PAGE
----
Arts & Entertainment
4 min

Patterson’s best pitch

Playwright calls for local gay theatre space

UNCHARTED PANDEMIC: Local playwright Jordan Patterson is trying to get his new play, The Pitch, produced on stage. Among other things, the play tackles crystal meth use. Many gay men turn to meth 'bec Credit: Rosamond Norbury photo

Vancouver may be renowned for having one of the largest, most vibrant queer communities in North America, but one thing it lacks is a theatrical venue devoted exclusively to the presentation of queer-themed plays.

This irks local playwright Jordan Patterson, who thinks there’s definitely room for such a space here. “People will go if it gets the support of the community,” he predicts.

The hole in Vancouver’s queer arts scene wasn’t enough to stop the Winnipeg-born, Ontario-raised-and-educated Patterson from penning The Pitch, his first play after a 12-year hiatus from playwriting. Excerpts from the play will be read at Little Sister’s on May 18.

While it takes most playwrights years to get their first big break, Patterson, now 40, achieved success from the get-go. Fresh from university at age 22 (he graduated from the University of Guelph’s theatre program), he had a play produced at Rhubarb, Buddies in Bad Times’ annual festival of new works.

Renowned playwright Sky Gilbert, founder and then-artistic director of Buddies, was so impressed by Patterson’s work that he asked him to be Buddies’ playwright-in-residence. Armed with reference letters from Gilbert and other theatre luminaries, Patterson then got the Canada Council grant he needed to be a fulltime writer. Thereafter he enjoyed a number of years as a successful working playwright in Toronto, before moving–in an effort to get away from a bad relationship–to Vancouver in 1994.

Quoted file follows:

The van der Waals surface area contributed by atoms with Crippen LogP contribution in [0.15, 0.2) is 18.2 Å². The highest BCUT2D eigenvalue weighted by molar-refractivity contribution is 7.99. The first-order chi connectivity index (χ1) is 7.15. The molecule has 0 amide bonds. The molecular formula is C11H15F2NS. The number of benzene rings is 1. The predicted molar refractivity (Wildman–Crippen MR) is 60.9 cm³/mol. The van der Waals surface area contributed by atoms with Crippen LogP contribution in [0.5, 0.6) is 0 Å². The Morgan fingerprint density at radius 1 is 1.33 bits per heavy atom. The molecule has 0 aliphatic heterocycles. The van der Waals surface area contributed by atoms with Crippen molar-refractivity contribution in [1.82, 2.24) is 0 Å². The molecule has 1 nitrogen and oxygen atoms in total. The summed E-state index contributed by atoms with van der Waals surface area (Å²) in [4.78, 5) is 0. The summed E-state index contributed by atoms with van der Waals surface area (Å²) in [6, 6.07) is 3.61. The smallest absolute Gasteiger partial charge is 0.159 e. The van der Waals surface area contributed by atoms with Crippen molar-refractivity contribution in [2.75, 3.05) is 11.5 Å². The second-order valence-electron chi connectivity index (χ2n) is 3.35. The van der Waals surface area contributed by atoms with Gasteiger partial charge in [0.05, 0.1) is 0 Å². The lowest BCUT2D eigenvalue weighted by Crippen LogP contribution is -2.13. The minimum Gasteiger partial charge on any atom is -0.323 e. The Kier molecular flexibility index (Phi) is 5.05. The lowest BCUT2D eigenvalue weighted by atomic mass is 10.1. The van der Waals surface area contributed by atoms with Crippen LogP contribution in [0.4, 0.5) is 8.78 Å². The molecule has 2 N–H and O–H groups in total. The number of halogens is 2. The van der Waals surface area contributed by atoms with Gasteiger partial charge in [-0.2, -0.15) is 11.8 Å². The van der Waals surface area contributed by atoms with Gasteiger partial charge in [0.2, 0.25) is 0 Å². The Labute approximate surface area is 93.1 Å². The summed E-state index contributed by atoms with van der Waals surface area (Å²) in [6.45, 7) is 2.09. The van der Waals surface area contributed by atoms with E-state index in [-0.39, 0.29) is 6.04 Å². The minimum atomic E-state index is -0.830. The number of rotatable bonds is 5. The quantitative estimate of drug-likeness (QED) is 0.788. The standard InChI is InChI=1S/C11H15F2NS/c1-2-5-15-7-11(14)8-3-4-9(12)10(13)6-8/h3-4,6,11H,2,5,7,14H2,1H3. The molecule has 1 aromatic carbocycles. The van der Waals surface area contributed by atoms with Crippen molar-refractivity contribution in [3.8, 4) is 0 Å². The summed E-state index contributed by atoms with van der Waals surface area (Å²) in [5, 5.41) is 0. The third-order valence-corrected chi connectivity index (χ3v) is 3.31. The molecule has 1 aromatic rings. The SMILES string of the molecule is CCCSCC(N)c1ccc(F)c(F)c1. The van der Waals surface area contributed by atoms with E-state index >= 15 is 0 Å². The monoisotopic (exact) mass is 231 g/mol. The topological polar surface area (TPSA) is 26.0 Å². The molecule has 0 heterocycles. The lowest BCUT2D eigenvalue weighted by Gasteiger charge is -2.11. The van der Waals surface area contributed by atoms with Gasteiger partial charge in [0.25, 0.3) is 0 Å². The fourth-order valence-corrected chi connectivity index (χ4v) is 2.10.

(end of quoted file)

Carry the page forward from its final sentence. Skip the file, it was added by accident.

Patterson is familiar with the fickleness of Toronto’s huge and vibrant theatre scene. “Toronto theatre for me, when I first got into it, was wow, this is really amazing. Everybody’s so supportive. But I had written something that was successful, so I’d go into these Canadian Stage parties where there were 3,000 people, and everybody wanted to talk to me because I was this new playwright who was doing really well. And then the last play I did in Toronto, it got shitty reviews. I’d walk into Canadian Stage parties and everybody avoided me! And it was like, wow, this is fucking awful.

“I was a really, really, really insecure person at the time, being dyslexic, not doing well at school, being really unconfident,” he continues. “As soon as anyone questioned me about anything I would just put my tail between my legs and walk away.”

To his dismay, the Vancouver theatre scene embraced him with less than open arms.

“I think I moved here a year after I was playwright-in-residence at Buddies. Got here, had these scripts that had done really well, I had good reviews, I had letters of recommendation from Sky, saying that artistic companies should produce Jordan’s work and all this kind of stuff–and nothing.

“Nobody was interested in even talking to me. Could not get a single person to read a play of mine, let alone act in it. I approached some actors that I’d heard about and they were just like, ‘No, no, no, no.’ So I was just like, forget it. I have no interest in being here–in terms of being a writer. But I all of a sudden fell in love with Vancouver, because I love to play tennis and baseball and that kind of stuff. And I became a waiter.”